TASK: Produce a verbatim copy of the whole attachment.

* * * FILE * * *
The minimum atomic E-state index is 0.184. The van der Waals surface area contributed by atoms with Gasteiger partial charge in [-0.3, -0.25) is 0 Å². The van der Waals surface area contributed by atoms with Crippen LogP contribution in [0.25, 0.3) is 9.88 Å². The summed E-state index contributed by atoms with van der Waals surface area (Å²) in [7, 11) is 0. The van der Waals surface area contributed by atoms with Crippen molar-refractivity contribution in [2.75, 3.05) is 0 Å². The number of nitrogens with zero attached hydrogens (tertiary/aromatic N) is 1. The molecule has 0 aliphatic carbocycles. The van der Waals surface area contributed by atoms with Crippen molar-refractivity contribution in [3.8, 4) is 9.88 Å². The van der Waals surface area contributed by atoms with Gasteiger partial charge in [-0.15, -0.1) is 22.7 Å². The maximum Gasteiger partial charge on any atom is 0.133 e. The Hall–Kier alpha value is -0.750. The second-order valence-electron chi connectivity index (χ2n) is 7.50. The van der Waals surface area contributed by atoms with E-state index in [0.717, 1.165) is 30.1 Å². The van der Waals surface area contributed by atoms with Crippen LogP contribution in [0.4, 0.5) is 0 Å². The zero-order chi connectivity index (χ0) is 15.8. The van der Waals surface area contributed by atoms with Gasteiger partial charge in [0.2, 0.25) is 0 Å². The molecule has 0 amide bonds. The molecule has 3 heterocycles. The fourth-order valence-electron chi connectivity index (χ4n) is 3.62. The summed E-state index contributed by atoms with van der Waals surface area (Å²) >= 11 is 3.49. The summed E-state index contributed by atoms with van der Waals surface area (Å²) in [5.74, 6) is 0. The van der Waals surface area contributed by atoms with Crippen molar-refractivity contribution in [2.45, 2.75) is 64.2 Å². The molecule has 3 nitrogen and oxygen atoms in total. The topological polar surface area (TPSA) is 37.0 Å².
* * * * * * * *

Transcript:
The minimum atomic E-state index is 0.184. The van der Waals surface area contributed by atoms with Gasteiger partial charge in [-0.3, -0.25) is 0 Å². The van der Waals surface area contributed by atoms with Crippen LogP contribution in [0.25, 0.3) is 9.88 Å². The summed E-state index contributed by atoms with van der Waals surface area (Å²) in [7, 11) is 0. The van der Waals surface area contributed by atoms with Crippen molar-refractivity contribution in [2.75, 3.05) is 0 Å². The number of nitrogens with zero attached hydrogens (tertiary/aromatic N) is 1. The molecule has 0 aliphatic carbocycles. The van der Waals surface area contributed by atoms with Crippen molar-refractivity contribution in [3.8, 4) is 9.88 Å². The van der Waals surface area contributed by atoms with Gasteiger partial charge in [-0.15, -0.1) is 22.7 Å². The maximum Gasteiger partial charge on any atom is 0.133 e. The Hall–Kier alpha value is -0.750. The second-order valence-electron chi connectivity index (χ2n) is 7.50. The van der Waals surface area contributed by atoms with E-state index in [0.717, 1.165) is 30.1 Å². The van der Waals surface area contributed by atoms with Crippen LogP contribution in [0.4, 0.5) is 0 Å². The zero-order chi connectivity index (χ0) is 15.8. The van der Waals surface area contributed by atoms with Gasteiger partial charge in [0.2, 0.25) is 0 Å². The molecule has 0 amide bonds. The molecule has 3 heterocycles. The fourth-order valence-electron chi connectivity index (χ4n) is 3.62. The summed E-state index contributed by atoms with van der Waals surface area (Å²) >= 11 is 3.49. The summed E-state index contributed by atoms with van der Waals surface area (Å²) in [5.74, 6) is 0. The van der Waals surface area contributed by atoms with Crippen molar-refractivity contribution in [2.45, 2.75) is 64.2 Å². The molecule has 3 nitrogen and oxygen atoms in total. The topological polar surface area (TPSA) is 37.0 Å².